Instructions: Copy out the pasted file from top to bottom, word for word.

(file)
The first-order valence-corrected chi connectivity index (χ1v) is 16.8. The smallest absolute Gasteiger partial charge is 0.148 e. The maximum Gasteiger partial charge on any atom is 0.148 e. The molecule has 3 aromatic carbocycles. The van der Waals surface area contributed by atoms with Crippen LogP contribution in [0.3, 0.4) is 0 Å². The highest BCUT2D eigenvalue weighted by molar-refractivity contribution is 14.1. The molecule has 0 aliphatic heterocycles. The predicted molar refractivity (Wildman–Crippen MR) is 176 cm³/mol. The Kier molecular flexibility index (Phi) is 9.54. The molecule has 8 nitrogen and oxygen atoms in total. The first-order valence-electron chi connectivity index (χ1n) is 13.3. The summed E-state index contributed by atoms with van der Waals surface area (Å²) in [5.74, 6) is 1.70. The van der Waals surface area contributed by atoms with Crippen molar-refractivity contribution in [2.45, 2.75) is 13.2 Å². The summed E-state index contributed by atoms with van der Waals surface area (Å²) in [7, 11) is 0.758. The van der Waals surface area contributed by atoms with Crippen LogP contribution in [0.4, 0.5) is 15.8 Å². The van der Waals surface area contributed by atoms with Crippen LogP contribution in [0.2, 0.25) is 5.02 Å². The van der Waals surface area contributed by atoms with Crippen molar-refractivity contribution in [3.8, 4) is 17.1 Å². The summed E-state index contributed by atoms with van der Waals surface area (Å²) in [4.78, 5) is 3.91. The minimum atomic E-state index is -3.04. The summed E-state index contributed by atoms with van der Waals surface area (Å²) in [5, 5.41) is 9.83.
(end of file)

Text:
The first-order valence-corrected chi connectivity index (χ1v) is 16.8. The smallest absolute Gasteiger partial charge is 0.148 e. The maximum Gasteiger partial charge on any atom is 0.148 e. The molecule has 3 aromatic carbocycles. The van der Waals surface area contributed by atoms with Crippen LogP contribution in [0.3, 0.4) is 0 Å². The highest BCUT2D eigenvalue weighted by molar-refractivity contribution is 14.1. The molecule has 0 aliphatic heterocycles. The predicted molar refractivity (Wildman–Crippen MR) is 176 cm³/mol. The Kier molecular flexibility index (Phi) is 9.54. The molecule has 8 nitrogen and oxygen atoms in total. The first-order valence-electron chi connectivity index (χ1n) is 13.3. The summed E-state index contributed by atoms with van der Waals surface area (Å²) in [5.74, 6) is 1.70. The van der Waals surface area contributed by atoms with Crippen molar-refractivity contribution in [2.45, 2.75) is 13.2 Å². The summed E-state index contributed by atoms with van der Waals surface area (Å²) in [7, 11) is 0.758. The van der Waals surface area contributed by atoms with Crippen LogP contribution in [0.4, 0.5) is 15.8 Å². The van der Waals surface area contributed by atoms with Crippen LogP contribution in [0.2, 0.25) is 5.02 Å². The van der Waals surface area contributed by atoms with Crippen molar-refractivity contribution in [3.8, 4) is 17.1 Å². The summed E-state index contributed by atoms with van der Waals surface area (Å²) in [4.78, 5) is 3.91. The minimum atomic E-state index is -3.04. The summed E-state index contributed by atoms with van der Waals surface area (Å²) in [5, 5.41) is 9.83.